As the path became a trackway the name of the land it passed through changed names. Invaders came and turned it into a road whilst making it straighter and at some point in the distant past, it gained a name; Watling Street. It has seen a lot of history in its time, it is the place that spelt the end to Boudicca, it has heard the chatter of machines decoding secrets and seen the landscape surrounding it change as people have sculpted it to their needs. It has seen myths and legends created and destroyed, and had the lowest in the land to the Royal bloodline travel along its route.

Nowadays it is the same as every other road, with its grey asphalt, pale lines and unnecessary amounts of road furniture, but it still carries people to places that they need to go to. As Higgs travels along it, he peels back the layers that have made us who we are, goes to the significant milestones of history along the route and contemplates how this one road can be a metaphor for who we are and who we may become in this post-Brexit age. It is a difficult book to pigeonhole too, partly history book, partly polemical, a smattering of personal memoir and a draught of nostalgia is probably the best way of describing this. He writes with enthusiasm about the places and people that he encounters on his journey with the odd funny anecdote and sharp wit. However, there is more to this book than that, it is an insightful guide to the current state of the nation and our present psyche. Higgs doesn’t have all the answers, but it is a whimsical look at our country.

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Tuesday 10 October 2017

Review: Molotov's Magic Lantern: A Journey In Russian History

Molotov's Magic Lantern: A Journey In Russian History Molotov's Magic Lantern: A Journey In Russian History by Rachel Polonsky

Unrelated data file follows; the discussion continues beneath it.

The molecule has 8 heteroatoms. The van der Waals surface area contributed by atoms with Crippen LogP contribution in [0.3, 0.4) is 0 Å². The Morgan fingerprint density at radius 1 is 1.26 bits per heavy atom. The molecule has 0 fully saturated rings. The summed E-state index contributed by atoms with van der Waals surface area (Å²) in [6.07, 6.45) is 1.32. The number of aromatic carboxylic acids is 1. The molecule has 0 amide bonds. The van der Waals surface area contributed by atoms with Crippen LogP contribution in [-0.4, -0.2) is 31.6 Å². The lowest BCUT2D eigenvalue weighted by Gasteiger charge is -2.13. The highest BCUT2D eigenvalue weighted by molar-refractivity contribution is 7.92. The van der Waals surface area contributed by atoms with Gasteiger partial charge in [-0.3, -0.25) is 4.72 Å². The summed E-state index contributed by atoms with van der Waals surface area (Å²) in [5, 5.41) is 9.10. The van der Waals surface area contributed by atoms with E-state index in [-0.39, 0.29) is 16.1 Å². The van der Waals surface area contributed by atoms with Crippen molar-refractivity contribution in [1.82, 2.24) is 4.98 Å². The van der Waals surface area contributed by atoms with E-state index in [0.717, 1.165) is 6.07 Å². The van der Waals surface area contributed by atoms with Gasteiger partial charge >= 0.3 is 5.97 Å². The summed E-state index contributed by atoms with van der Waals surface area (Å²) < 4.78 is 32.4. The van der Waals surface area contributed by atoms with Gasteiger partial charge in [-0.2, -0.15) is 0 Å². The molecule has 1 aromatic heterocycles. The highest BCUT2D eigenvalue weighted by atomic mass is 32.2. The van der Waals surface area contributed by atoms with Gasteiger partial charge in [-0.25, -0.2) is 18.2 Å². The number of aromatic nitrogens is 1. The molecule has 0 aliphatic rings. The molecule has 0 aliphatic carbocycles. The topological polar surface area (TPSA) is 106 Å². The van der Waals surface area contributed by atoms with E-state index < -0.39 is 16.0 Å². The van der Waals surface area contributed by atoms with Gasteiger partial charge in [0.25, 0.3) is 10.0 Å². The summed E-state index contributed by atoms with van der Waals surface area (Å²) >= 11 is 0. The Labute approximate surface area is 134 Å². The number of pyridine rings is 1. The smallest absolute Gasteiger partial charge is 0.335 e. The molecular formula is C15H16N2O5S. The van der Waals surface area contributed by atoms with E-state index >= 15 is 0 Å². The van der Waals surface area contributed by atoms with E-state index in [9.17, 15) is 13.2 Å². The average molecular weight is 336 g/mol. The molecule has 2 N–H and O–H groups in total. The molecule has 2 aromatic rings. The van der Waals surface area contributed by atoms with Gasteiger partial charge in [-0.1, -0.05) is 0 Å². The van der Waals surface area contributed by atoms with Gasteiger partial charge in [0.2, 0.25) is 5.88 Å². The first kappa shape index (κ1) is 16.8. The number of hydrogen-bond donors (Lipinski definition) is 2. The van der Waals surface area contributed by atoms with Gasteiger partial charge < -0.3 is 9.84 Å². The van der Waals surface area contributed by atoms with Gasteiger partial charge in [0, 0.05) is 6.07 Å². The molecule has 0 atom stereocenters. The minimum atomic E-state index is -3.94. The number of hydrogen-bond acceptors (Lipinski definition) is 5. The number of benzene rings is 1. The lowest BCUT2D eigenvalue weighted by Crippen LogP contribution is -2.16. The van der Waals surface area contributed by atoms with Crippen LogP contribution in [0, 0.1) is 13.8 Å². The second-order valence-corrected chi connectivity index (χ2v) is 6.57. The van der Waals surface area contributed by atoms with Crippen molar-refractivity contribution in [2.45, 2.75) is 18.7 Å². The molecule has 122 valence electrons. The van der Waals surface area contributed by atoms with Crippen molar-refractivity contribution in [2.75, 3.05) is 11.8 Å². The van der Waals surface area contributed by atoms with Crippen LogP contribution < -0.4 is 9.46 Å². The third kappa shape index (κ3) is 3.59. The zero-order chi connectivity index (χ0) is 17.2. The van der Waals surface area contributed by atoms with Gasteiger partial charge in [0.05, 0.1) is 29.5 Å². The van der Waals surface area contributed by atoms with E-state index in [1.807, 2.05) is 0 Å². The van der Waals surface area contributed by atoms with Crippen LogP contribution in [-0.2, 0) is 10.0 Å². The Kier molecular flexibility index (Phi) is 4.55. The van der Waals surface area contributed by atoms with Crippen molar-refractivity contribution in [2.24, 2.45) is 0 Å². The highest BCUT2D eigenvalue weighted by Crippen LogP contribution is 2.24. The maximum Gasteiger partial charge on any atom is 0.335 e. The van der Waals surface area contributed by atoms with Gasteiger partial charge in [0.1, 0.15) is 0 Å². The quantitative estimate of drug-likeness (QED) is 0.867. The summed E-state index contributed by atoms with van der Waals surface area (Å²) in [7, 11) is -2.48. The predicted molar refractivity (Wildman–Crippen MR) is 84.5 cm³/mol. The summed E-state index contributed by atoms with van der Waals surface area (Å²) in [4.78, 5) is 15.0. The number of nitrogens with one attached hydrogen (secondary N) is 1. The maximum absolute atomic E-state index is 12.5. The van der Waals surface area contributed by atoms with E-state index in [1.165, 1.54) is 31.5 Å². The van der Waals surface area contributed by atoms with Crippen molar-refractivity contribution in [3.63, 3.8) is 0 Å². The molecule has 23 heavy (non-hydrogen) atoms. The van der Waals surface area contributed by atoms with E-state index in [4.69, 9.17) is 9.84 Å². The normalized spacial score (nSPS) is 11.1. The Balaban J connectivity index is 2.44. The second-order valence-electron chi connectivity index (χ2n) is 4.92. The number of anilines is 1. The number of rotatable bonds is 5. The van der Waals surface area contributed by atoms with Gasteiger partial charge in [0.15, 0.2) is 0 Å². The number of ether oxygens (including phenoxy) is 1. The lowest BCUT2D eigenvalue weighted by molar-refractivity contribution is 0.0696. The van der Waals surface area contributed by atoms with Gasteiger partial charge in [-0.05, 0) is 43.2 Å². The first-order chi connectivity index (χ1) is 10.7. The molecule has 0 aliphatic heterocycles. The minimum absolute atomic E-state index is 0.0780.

My rating: 2 of 5 stars

Moscow is a city with layers and layers of secrets and history. Along with other cities in Russia, there has been a level of impenetrability and this mystic has made them a source of fascination for all outsiders. Rachel Polonsky, a British journalist, was fortunate to live in Moscow for a number of years, and where she lived had previously been home to some the elite of the Soviet era. One of those was Vyacheslav Molotov, a man responsible for condemning hundreds to exile to Gulags and almost certain death. Polonsky discovers that his apartment in the block contains a substantial library full of books, some of which were written by those that he despatched to Siberia and an old magic lantern. This discovery that Molotov was a bibliophile was quite startling inspired Polonsky to voyage find the stories hidden in Siberia, to venture into the Arctic Circle, travel across the steppes and into the forests surrounding Moscow.

This is a book that is full of detail of the people and the events that made the Russia revolution and the grip that the totalitarian state had on the people of Russia. Whilst she ventures far into the past of the country and writes about the complex relationships that had developed from the iron grip that Stalin had on the country, there is not as much on her travels around Russia that I would have liked, though it does give a flavour of contemporary Russia. Her prose is incredibly dense, but this is as much from the subject matter, as it is her style. Definitely a book for those that have a fascination with Russia and its history rather than being a travel book for a wider readership. 2.5 stars.

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Thank you to Chatto and Windus for this lovely book

Sunday 8 October 2017


Thanks to Granta for this:

Review: He Said/She Said

He Said/She Said He Said/She Said by Erin Kelly
My rating: 3 of 5 stars

A copy of this was provided free of charge from the publisher in return for an honest review.

The evening after a total eclipse, Laura happens upon a couple in the middle of what seems to be an intimate moment. However, things are not as they seem, as when she sees the terror on the woman’s face and as she realises what she has seen, she makes a hurried call to the police. The man runs off into the crowd and is soon lost to Kit. The police arrive and take over, soon after they apprehend the man. As key witnesses, they attend the trial and in a moment of anger, Laura tells a lie under oath to see him convicted.

The victim of the attack, Beth, started following them and befriended Laura, but there reached a point where her attention was becoming obsessive and after the fire, Kit and Laura live under assumed names. Kit is off to see an eclipse on the Faroe Isles and Laura is going to be at home as she is carrying twins; this is the time that they need to be most vigilant as Beth will try to find them once again. Things are not as they seem though as in the shadow of the eclipse you never see all the detail.